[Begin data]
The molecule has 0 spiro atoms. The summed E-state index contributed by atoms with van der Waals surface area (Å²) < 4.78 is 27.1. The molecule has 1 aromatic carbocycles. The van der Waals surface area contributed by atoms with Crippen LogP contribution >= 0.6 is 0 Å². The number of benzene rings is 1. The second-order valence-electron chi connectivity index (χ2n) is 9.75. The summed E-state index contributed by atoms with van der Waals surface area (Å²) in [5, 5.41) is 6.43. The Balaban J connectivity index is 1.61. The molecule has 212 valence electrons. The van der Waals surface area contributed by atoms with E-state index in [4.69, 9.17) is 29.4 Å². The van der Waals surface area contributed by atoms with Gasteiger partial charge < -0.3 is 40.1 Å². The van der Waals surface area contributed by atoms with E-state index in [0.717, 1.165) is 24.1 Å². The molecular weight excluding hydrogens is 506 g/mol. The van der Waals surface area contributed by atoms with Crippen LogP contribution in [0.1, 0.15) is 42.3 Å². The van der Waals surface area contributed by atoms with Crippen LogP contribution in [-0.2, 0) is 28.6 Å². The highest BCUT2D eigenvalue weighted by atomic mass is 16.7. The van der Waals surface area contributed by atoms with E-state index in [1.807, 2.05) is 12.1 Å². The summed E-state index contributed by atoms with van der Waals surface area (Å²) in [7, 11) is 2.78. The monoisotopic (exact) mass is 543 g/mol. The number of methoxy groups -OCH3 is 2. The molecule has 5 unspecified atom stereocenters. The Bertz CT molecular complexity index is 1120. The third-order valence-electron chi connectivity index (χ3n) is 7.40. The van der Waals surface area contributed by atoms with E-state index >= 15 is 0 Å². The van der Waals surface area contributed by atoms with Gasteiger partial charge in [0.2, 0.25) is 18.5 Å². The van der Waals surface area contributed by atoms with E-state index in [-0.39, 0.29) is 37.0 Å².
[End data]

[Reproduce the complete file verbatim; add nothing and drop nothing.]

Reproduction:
The molecule has 0 spiro atoms. The summed E-state index contributed by atoms with van der Waals surface area (Å²) < 4.78 is 27.1. The molecule has 1 aromatic carbocycles. The van der Waals surface area contributed by atoms with Crippen LogP contribution >= 0.6 is 0 Å². The number of benzene rings is 1. The second-order valence-electron chi connectivity index (χ2n) is 9.75. The summed E-state index contributed by atoms with van der Waals surface area (Å²) in [5, 5.41) is 6.43. The Balaban J connectivity index is 1.61. The molecule has 212 valence electrons. The van der Waals surface area contributed by atoms with E-state index in [4.69, 9.17) is 29.4 Å². The van der Waals surface area contributed by atoms with Gasteiger partial charge < -0.3 is 40.1 Å². The van der Waals surface area contributed by atoms with E-state index in [0.717, 1.165) is 24.1 Å². The molecular weight excluding hydrogens is 506 g/mol. The van der Waals surface area contributed by atoms with Crippen LogP contribution in [0.1, 0.15) is 42.3 Å². The van der Waals surface area contributed by atoms with Crippen LogP contribution in [-0.2, 0) is 28.6 Å². The highest BCUT2D eigenvalue weighted by atomic mass is 16.7. The van der Waals surface area contributed by atoms with E-state index in [1.807, 2.05) is 12.1 Å². The summed E-state index contributed by atoms with van der Waals surface area (Å²) in [7, 11) is 2.78. The monoisotopic (exact) mass is 543 g/mol. The number of methoxy groups -OCH3 is 2. The molecule has 5 unspecified atom stereocenters. The Bertz CT molecular complexity index is 1120. The third-order valence-electron chi connectivity index (χ3n) is 7.40. The van der Waals surface area contributed by atoms with E-state index >= 15 is 0 Å². The van der Waals surface area contributed by atoms with Gasteiger partial charge in [0.2, 0.25) is 18.5 Å². The van der Waals surface area contributed by atoms with E-state index in [-0.39, 0.29) is 37.0 Å².